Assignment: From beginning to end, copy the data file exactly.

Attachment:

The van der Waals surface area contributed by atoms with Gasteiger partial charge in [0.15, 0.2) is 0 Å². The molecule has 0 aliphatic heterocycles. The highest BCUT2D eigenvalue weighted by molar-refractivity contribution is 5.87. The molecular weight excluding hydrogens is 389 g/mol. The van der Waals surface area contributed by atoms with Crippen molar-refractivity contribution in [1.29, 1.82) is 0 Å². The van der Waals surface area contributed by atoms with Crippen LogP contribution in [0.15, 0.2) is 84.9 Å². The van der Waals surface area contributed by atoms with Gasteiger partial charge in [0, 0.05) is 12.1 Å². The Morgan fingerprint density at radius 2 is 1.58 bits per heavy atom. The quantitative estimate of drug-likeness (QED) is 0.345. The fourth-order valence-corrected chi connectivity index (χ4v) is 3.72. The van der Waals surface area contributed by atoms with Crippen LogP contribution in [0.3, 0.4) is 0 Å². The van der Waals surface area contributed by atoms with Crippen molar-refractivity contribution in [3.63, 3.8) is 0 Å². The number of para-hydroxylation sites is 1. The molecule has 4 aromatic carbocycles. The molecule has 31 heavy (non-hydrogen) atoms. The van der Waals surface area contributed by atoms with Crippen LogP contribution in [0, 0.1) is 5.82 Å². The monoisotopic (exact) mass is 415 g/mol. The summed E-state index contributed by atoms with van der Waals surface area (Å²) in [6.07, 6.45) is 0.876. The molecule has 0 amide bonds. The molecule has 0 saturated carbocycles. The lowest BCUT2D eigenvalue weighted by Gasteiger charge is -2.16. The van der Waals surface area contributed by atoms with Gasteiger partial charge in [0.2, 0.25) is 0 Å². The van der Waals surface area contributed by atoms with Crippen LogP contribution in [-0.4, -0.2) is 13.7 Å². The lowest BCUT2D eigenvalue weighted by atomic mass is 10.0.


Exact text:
The van der Waals surface area contributed by atoms with Gasteiger partial charge in [0.15, 0.2) is 0 Å². The molecule has 0 aliphatic heterocycles. The highest BCUT2D eigenvalue weighted by molar-refractivity contribution is 5.87. The molecular weight excluding hydrogens is 389 g/mol. The van der Waals surface area contributed by atoms with Crippen molar-refractivity contribution in [1.29, 1.82) is 0 Å². The van der Waals surface area contributed by atoms with Crippen LogP contribution in [0.15, 0.2) is 84.9 Å². The van der Waals surface area contributed by atoms with Gasteiger partial charge in [0, 0.05) is 12.1 Å². The Morgan fingerprint density at radius 2 is 1.58 bits per heavy atom. The quantitative estimate of drug-likeness (QED) is 0.345. The fourth-order valence-corrected chi connectivity index (χ4v) is 3.72. The van der Waals surface area contributed by atoms with Crippen LogP contribution in [0.3, 0.4) is 0 Å². The van der Waals surface area contributed by atoms with Crippen molar-refractivity contribution in [3.63, 3.8) is 0 Å². The number of para-hydroxylation sites is 1. The molecule has 4 aromatic carbocycles. The molecule has 31 heavy (non-hydrogen) atoms. The van der Waals surface area contributed by atoms with Crippen LogP contribution in [0, 0.1) is 5.82 Å². The monoisotopic (exact) mass is 415 g/mol. The summed E-state index contributed by atoms with van der Waals surface area (Å²) in [6.07, 6.45) is 0.876. The molecule has 0 amide bonds. The molecule has 0 saturated carbocycles. The lowest BCUT2D eigenvalue weighted by Gasteiger charge is -2.16. The van der Waals surface area contributed by atoms with Gasteiger partial charge in [0.2, 0.25) is 0 Å². The van der Waals surface area contributed by atoms with Crippen LogP contribution in [-0.4, -0.2) is 13.7 Å². The lowest BCUT2D eigenvalue weighted by atomic mass is 10.0.